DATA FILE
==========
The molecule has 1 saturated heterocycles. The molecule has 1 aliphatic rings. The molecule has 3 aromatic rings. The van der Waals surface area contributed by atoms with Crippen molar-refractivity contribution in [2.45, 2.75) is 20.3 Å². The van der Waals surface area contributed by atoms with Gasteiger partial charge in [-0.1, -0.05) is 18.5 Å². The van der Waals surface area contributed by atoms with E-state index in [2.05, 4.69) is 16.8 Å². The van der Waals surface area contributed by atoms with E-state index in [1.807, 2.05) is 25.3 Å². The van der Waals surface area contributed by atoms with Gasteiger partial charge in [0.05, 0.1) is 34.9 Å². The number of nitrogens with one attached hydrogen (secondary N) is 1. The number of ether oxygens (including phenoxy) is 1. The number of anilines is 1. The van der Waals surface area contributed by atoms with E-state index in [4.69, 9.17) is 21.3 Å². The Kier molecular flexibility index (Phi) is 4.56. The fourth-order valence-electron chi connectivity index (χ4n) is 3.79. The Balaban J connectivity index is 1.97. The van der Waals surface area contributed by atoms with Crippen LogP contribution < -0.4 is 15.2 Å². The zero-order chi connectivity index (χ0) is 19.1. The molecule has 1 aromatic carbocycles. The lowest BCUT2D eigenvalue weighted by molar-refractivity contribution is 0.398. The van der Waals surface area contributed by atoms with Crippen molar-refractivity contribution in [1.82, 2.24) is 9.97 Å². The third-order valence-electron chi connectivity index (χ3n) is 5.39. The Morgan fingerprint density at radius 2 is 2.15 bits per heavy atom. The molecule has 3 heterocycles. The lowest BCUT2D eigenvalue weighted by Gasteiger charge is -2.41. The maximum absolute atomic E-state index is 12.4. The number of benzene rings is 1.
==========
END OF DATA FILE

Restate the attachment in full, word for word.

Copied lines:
The molecule has 1 saturated heterocycles. The molecule has 1 aliphatic rings. The molecule has 3 aromatic rings. The van der Waals surface area contributed by atoms with Crippen molar-refractivity contribution in [2.45, 2.75) is 20.3 Å². The van der Waals surface area contributed by atoms with Gasteiger partial charge in [-0.1, -0.05) is 18.5 Å². The van der Waals surface area contributed by atoms with E-state index in [2.05, 4.69) is 16.8 Å². The van der Waals surface area contributed by atoms with E-state index in [1.807, 2.05) is 25.3 Å². The van der Waals surface area contributed by atoms with Gasteiger partial charge in [0.05, 0.1) is 34.9 Å². The number of nitrogens with one attached hydrogen (secondary N) is 1. The number of ether oxygens (including phenoxy) is 1. The number of anilines is 1. The van der Waals surface area contributed by atoms with E-state index in [4.69, 9.17) is 21.3 Å². The Kier molecular flexibility index (Phi) is 4.56. The fourth-order valence-electron chi connectivity index (χ4n) is 3.79. The Balaban J connectivity index is 1.97. The van der Waals surface area contributed by atoms with Crippen LogP contribution < -0.4 is 15.2 Å². The zero-order chi connectivity index (χ0) is 19.1. The molecule has 1 aromatic carbocycles. The lowest BCUT2D eigenvalue weighted by molar-refractivity contribution is 0.398. The van der Waals surface area contributed by atoms with Crippen molar-refractivity contribution in [1.82, 2.24) is 9.97 Å². The third-order valence-electron chi connectivity index (χ3n) is 5.39. The Morgan fingerprint density at radius 2 is 2.15 bits per heavy atom. The molecule has 3 heterocycles. The lowest BCUT2D eigenvalue weighted by Gasteiger charge is -2.41. The maximum absolute atomic E-state index is 12.4. The number of benzene rings is 1.